Faithful readers of this blog may remember a series of essays I posted in the spring of 2014, occasioned by the death of Dr. George A. Te . In those essays I chronicled the development of our understanding of the systematics of the North American Physidae through the years 1971, 1975, and 1978. Beyond that date, however, I let the subject drop.
Let’s pick that story up again, shall we? What will follow, over the next few months, will be an awkwardly-personal series of essays in which I share trivial tidbits, poorly-recalled anecdotes, and quasi-factual reminiscences about the progress that my colleagues and I have been able to make toward a fuller understanding of the evolutionary biology of the Physidae over the last 30 years.
And colleague number one, from the humble beginnings of this research effort to the present day, has been my good friend, Dr. Amy R. Wethington.
Amy arrived at The College of Charleston in the fall of 1988, initially as a graduate student in our marine biology program. But she realized, rather quickly, that her undergraduate training in biochemistry from Clemson had not prepared her for graduate studies in Biology. So by the spring of 1989, she was an undergraduate biology major at The College, working with me on the genetics of the commercially-important hard clam, Mercenaria. And one afternoon our conversation somehow turned to the subject of freshwater gastropods .
A couple years previously another graduate student and I had discovered a population of the tropical planorbid, Biomphalaria, in an ornamental pond at Charles Towne Landing State Park, right around the corner from my home in the West Ashley suburbs . So, I suggested to Amy that we might undertake a study of sperm storage in Biomphalaria. Essentially, our idea was to collect a batch of adult snails, isolate them in one-quart Ball jars, collect their eggs serially, hatch and rear their F1 babies, and use polymorphisms at allozyme-encoding loci to determine at what point isolated Biomphalaria depleted their reserves of allosperm (i.e., a partner’s sperm) and switched over to autosperm (i.e., began to self-fertilize). We even hoped to be able to see multiple insemination and sperm competition, if we could find a couple of good genetic markers.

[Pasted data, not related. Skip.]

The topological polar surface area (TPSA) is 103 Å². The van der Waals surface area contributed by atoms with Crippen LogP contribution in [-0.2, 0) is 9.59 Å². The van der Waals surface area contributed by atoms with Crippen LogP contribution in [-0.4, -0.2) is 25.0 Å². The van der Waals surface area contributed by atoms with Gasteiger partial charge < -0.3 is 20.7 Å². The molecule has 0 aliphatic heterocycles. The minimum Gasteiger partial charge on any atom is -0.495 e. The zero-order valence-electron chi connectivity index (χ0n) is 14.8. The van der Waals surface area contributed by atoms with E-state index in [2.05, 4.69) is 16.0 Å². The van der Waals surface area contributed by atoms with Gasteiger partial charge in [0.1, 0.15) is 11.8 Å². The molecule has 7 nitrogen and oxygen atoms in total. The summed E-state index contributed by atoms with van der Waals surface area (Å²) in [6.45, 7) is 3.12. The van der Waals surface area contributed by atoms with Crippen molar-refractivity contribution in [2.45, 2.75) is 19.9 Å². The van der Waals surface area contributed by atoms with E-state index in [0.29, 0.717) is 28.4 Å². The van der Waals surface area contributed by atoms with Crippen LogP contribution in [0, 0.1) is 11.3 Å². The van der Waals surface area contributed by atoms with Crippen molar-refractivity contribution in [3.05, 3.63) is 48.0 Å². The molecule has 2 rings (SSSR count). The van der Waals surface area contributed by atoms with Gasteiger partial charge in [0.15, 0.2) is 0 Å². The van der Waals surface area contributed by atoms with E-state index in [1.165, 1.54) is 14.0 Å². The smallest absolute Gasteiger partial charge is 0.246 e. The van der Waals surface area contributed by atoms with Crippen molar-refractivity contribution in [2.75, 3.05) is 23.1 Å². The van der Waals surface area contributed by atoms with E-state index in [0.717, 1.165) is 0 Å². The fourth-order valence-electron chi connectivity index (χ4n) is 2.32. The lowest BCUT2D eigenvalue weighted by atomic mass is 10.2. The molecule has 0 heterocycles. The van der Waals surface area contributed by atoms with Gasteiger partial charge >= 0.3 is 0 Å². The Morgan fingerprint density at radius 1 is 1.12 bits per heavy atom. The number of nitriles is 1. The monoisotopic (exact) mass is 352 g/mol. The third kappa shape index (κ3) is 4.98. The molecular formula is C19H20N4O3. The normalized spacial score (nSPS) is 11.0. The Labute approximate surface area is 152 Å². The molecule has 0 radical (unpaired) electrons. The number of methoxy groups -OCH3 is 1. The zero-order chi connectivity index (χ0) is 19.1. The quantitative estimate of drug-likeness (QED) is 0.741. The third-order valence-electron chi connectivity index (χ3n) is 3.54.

So on May 16, 1989 Amy and I did indeed drive over the Ashley River bridge to Charles Towne Landing, collect a big batch of adult Biomphalaria, and isolate 30 of them in Ball jars, according to plan. They laid some egg masses, in a desultory sort of way. But our allozyme gels revealed disappointingly low levels of genetic variation. The Charles Towne Landing Biomphalaria population did not seem to demonstrate any high-frequency polymorphisms we could count on.
But thanks be to Providence, we had also collected a big batch of Physa that afternoon at the “CTL pond,” perhaps more out of idle curiosity than anything else. We referred to them as “Physa heterostropha pomilia (Conrad),” which is what George Te would have called them, had he still been active in the discipline at the time, approximately . Physa (or Physella) heterostropha pomilia was the commonplace identification given to all physids everywhere in the American South in 1989.
And not only were our “Physa heterostropha pomilia” auspiciously polymorphic, they began to reproduce like crazy, most of them laying large, healthy egg masses their first 24 hours in culture. So, we advanced the parent snails to second jars, and pretty much all of them laid second egg masses during their second days. And third egg masses during their third days. And very soon, we were out of jars.
|Amy Wethington and charges, May 1989|
Well, the jars were a bad idea. They were too big and too expensive. And they each had an inch of aquarium gravel in the bottom, which was an even worse idea. So right around this time I had a conversation (or email exchange?) with our good friend Dr. Margaret (“Peg”) Mulvey. Peg was working at the Savannah River Ecology Lab at the time, and she had a great deal of experience culturing the medically-important planorbids. And she suggested 10 oz plastic drinking cups, with disposable Petri-dish lids.
I have read, in much weightier and more learned reviews, that scientific advance is dependent upon the advance of technology. I have always visualized Mars Rovers and super-conducting super-colliders. In studies of the evolutionary biology of the Physidae, however, the key technological innovation turned out to be a 10 oz plastic drinking cup.